In 1965, before any of those observatories had even gotten off the ground, Spitzer was leading a National Academy of Sciences team to create a detailed concept for what eventually became the Hubble Space Telescope. NASA began work on the project in 1968. In 1974, Congress deleted all funding, as part of a post-Apollo, Vietnam-era cutback in U.S. space science. Spitzer and his energized allies in the astronomical community argued passionately for the intellectual, educational, and spiritual importance of the project. They also worked out a scheme to reduce the telescope's cost. Congress eventually came around, supporting not just Hubble but NASA's whole Great Observatory program.
Few people outside of academia remember that convoluted back story, but without Lyman Spitzer's efforts the "LST" concept would never have become the Hubble Space Telescope that continues to thrill us with its views of galaxies from the edge of space and time. The primary reason it wasn't named the Spitzer Space Telescope was NASA's policy of not naming missions after living people. Lyman Spitzer remained healthy and scientifically active at Princeton University until he died abruptly on March 31, 1997—in the middle of a normal workday—at the age of 82. SIRTF, which launched in 2003, got the honor of sharing Spitzer's name instead.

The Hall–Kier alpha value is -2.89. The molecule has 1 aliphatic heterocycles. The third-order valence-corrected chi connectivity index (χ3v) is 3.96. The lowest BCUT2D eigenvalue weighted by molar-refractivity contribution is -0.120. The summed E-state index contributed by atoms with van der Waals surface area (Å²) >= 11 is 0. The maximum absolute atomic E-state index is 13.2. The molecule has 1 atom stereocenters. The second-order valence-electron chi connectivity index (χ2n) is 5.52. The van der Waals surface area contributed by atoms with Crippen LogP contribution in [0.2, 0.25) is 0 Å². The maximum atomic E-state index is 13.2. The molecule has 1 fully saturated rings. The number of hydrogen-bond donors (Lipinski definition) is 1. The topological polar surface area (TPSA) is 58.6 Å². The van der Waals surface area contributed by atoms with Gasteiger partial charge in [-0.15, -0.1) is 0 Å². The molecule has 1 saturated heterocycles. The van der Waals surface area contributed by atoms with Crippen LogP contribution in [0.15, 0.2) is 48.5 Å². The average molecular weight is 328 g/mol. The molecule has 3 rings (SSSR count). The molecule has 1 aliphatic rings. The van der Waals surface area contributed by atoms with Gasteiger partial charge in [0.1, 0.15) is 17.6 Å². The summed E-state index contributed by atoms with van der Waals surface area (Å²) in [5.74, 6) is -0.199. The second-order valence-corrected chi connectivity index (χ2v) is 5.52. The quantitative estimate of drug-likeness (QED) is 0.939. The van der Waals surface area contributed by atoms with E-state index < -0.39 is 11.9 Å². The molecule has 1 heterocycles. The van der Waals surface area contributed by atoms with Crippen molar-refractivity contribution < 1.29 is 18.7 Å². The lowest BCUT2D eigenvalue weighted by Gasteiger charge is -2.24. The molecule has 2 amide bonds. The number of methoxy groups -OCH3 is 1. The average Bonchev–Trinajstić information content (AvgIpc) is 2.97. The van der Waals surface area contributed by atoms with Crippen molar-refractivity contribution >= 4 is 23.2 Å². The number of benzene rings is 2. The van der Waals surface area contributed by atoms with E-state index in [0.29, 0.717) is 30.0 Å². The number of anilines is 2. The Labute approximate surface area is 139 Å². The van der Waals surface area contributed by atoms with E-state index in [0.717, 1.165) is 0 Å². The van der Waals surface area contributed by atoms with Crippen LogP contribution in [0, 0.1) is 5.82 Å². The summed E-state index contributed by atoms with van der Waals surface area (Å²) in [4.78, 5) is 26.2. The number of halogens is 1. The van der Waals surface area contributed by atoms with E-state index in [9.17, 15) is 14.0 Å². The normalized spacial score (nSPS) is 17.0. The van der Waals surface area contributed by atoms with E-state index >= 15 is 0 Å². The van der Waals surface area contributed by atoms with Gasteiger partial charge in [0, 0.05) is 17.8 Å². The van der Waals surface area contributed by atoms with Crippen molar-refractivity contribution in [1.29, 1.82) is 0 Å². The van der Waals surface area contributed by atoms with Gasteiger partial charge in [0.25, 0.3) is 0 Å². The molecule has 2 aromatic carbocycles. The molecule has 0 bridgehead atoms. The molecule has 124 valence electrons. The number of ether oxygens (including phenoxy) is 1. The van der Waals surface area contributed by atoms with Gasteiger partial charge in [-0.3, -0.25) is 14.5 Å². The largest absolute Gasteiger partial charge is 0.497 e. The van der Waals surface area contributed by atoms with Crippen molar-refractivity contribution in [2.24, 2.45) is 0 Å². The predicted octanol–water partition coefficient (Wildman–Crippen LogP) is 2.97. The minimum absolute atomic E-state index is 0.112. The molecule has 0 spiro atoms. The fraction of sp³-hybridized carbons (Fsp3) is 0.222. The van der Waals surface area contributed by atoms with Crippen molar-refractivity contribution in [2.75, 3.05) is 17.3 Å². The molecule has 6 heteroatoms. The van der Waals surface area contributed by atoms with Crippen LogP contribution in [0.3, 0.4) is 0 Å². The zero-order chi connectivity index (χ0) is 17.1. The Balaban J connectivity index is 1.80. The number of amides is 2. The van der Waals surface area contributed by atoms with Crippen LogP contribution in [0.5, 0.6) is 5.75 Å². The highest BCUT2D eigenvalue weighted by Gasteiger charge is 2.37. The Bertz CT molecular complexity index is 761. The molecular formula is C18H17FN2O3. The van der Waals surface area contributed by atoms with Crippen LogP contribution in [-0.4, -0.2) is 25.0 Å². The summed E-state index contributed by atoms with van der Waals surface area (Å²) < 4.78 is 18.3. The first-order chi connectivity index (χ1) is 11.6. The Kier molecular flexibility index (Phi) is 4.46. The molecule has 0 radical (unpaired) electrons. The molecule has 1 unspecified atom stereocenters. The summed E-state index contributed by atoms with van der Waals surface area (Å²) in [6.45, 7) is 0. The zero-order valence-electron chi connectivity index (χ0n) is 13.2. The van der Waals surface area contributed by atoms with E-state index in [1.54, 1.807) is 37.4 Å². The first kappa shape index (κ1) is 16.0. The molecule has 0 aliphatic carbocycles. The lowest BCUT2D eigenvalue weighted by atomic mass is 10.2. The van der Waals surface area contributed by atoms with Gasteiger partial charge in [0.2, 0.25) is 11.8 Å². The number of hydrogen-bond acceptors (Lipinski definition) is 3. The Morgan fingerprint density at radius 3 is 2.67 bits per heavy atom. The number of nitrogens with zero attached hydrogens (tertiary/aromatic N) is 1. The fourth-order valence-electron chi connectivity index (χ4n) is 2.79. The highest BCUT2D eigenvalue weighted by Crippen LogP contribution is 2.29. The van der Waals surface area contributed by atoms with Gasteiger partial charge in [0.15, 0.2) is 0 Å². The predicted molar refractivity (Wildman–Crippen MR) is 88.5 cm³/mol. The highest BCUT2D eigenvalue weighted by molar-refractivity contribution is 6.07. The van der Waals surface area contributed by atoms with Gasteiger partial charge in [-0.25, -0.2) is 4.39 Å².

Ironically, the Spitzer Space Telescope bears less of Lyman Spitzer's imprint than Hubble does. (SIRTF might more plausibly have been named after Nancy Roman, NASA's first chief of astronomy and another leading advocate of space telescopes. She died in 2018, so maybe a proper memorial will come along soon.) But Spitzer the man and Spitzer the space telescope have a lot in common all the same: Both were visionaries fully devoted to expanding the range of human vision and to probing the great mysteries of deep space.
From the start of its mission on December 18, 2003, to its death this past week, the Spitzer telescope used its infrared sensors to examine 800,000 targets in total: billowing stellar nurseries, the dusty structures of spiral galaxies, and planets circling around other stars. In every aspect of its work, it vastly over-delivered on its promises.
Initially, Spitzer was supposed to operate for just 2.5 years. Its lifetime was limited by its supply of liquid-helium coolant: Warm objects emit their own infrared rays, and Spitzer would have been blinded by its own infrared glow unless it was cooled to -268 Centigrade (-450 Fahrenheit). By carefully managing the mission, NASA engineers were able to make the coolant last more than five years. Then they came up with another way to squeeze more life out of the observatory. They realized that some of the instruments could keep working even without coolant, and argued for an extended "Spitzer Warm Mission."